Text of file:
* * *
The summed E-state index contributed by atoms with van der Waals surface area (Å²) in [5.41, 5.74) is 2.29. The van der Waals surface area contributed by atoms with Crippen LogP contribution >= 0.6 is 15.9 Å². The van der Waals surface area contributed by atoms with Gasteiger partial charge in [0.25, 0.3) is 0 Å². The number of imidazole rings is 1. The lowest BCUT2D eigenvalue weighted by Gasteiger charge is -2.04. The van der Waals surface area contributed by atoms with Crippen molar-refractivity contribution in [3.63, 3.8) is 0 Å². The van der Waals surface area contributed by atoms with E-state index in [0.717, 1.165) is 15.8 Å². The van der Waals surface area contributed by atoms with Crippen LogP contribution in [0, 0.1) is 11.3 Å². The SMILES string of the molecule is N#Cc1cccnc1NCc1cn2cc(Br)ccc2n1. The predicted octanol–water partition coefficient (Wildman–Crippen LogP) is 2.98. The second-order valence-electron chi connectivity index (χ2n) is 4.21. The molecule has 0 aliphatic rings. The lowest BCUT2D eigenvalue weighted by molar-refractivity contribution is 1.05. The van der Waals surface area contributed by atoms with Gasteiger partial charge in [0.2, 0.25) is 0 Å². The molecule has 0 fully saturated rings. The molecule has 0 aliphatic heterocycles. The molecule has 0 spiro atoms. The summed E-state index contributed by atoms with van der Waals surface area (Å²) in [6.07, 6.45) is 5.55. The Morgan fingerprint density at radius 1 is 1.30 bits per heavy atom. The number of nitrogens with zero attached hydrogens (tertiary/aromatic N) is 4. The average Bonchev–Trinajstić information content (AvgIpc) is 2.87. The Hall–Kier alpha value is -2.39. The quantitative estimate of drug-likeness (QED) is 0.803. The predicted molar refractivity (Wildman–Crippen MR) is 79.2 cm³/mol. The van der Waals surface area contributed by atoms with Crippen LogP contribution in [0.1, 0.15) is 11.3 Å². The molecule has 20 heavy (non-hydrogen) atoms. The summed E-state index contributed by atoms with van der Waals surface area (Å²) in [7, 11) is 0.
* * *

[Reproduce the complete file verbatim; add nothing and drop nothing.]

The summed E-state index contributed by atoms with van der Waals surface area (Å²) in [5.41, 5.74) is 2.29. The van der Waals surface area contributed by atoms with Crippen LogP contribution >= 0.6 is 15.9 Å². The van der Waals surface area contributed by atoms with Gasteiger partial charge in [0.25, 0.3) is 0 Å². The number of imidazole rings is 1. The lowest BCUT2D eigenvalue weighted by Gasteiger charge is -2.04. The van der Waals surface area contributed by atoms with Crippen molar-refractivity contribution in [3.63, 3.8) is 0 Å². The van der Waals surface area contributed by atoms with E-state index in [0.717, 1.165) is 15.8 Å². The van der Waals surface area contributed by atoms with Crippen LogP contribution in [0, 0.1) is 11.3 Å². The SMILES string of the molecule is N#Cc1cccnc1NCc1cn2cc(Br)ccc2n1. The predicted octanol–water partition coefficient (Wildman–Crippen LogP) is 2.98. The second-order valence-electron chi connectivity index (χ2n) is 4.21. The molecule has 0 aliphatic rings. The lowest BCUT2D eigenvalue weighted by molar-refractivity contribution is 1.05. The van der Waals surface area contributed by atoms with Gasteiger partial charge in [0.2, 0.25) is 0 Å². The molecule has 0 fully saturated rings. The molecule has 0 aliphatic heterocycles. The molecule has 0 spiro atoms. The summed E-state index contributed by atoms with van der Waals surface area (Å²) in [6.07, 6.45) is 5.55. The Morgan fingerprint density at radius 1 is 1.30 bits per heavy atom. The number of nitrogens with zero attached hydrogens (tertiary/aromatic N) is 4. The average Bonchev–Trinajstić information content (AvgIpc) is 2.87. The Hall–Kier alpha value is -2.39. The quantitative estimate of drug-likeness (QED) is 0.803. The predicted molar refractivity (Wildman–Crippen MR) is 79.2 cm³/mol. The van der Waals surface area contributed by atoms with Crippen LogP contribution in [0.1, 0.15) is 11.3 Å². The molecule has 20 heavy (non-hydrogen) atoms. The summed E-state index contributed by atoms with van der Waals surface area (Å²) in [7, 11) is 0.